Word of Apple’s iPhone SE 4 has been sparse at best, but rumors have surfaced online of some significant changes coming to the Cupertino company’s smartphone — including a much anticipated iPhone 15 Pro feature.
The fourth-generation iPhone SE has reportedly found itself stuck in development limbo with insiders claiming the device was to see a delay or even cancellation last year. However, if recent reports are accurate, Apple’s affordable iPhone is back on track in a big way.
iPhone SE 4: All killer, no filler?
According to tipster Unknownz21 (formerly URedditor) on X, the Apple iPhone SE 4 looks set to adopt all of the highlights of Apple’s recent and future smartphone releases including the iPhone 14’s design, the iPhone 15’s USB-C port, and the iPhone 15 Pro and 15 Pro Max’s Action Button.
The leaker refers to the upcoming smartphone as “effectively an iPhone 14 derivative” with its design mostly based on the 2022 iPhone release though with only one rear camera in its arsenal. The leak also points to FaceID and USB-C making an appearance, though the feature likely to capture the attention of many is the iPhone 15 Pro’s Action Button.
The Action Button is set to replace the iPhone’s mute switch, allowing users to quickly access preset functions with a single press. A recent data-scraping of the iOS17 developer beta 4 code revealed several Action Button implementations including quick camera access, focus mode switching, recording voice memos, and translation uses.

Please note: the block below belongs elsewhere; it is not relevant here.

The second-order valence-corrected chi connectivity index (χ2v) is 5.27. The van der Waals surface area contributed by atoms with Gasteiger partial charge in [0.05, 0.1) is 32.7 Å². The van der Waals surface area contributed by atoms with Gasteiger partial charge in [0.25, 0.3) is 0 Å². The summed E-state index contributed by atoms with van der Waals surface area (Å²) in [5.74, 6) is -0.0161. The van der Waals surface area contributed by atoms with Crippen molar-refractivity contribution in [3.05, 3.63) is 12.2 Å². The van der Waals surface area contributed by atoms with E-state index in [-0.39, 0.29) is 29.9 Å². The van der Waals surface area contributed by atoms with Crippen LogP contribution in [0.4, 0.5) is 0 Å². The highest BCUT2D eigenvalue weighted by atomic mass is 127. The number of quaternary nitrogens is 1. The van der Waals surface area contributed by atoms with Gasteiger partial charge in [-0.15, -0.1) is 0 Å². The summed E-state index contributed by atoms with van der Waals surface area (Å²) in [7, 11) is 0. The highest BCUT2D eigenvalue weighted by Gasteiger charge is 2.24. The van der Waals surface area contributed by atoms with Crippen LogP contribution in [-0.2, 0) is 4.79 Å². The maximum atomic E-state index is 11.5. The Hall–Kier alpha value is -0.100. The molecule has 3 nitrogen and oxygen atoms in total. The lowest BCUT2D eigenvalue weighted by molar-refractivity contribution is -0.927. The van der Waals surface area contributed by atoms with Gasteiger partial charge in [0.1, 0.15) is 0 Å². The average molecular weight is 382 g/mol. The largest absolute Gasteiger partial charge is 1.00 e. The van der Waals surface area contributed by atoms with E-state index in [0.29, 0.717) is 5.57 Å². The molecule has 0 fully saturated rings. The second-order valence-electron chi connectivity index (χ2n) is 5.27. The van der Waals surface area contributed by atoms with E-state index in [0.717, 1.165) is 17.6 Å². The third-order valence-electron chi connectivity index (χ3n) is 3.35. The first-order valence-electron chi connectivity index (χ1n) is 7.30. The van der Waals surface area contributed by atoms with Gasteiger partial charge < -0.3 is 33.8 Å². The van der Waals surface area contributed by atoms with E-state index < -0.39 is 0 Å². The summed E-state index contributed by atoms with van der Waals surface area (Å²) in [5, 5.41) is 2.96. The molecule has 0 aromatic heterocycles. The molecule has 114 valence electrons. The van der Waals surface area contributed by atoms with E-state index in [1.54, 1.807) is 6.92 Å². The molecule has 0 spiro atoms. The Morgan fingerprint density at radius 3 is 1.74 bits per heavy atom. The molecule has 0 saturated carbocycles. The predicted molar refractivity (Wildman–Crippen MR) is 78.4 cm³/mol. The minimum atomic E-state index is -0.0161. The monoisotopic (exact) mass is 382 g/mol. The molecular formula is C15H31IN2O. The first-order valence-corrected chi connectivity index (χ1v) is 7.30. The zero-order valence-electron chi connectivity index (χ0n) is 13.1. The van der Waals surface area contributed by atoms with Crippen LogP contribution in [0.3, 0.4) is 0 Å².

It’s highly unlikely that we’ll see the iPhone SE 4 at Apple’s September 2023 event. However, Bloomberg’s resident Applephile Mark Gurman believes we’re likely to see the phone release in Spring 2024.
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Rael Hornby, potentially influenced by far too many LucasArts titles at an early age, once thought he’d grow up to be a mighty pirate. However, after several interventions with close friends and family members, you’re now much more likely to see his name attached to the bylines of tech articles. While not maintaining a double life as an aspiring writer by day and indie game dev by night, you’ll find him sat in a corner somewhere muttering to himself about microtransactions or hunting down promising indie games on Twitter.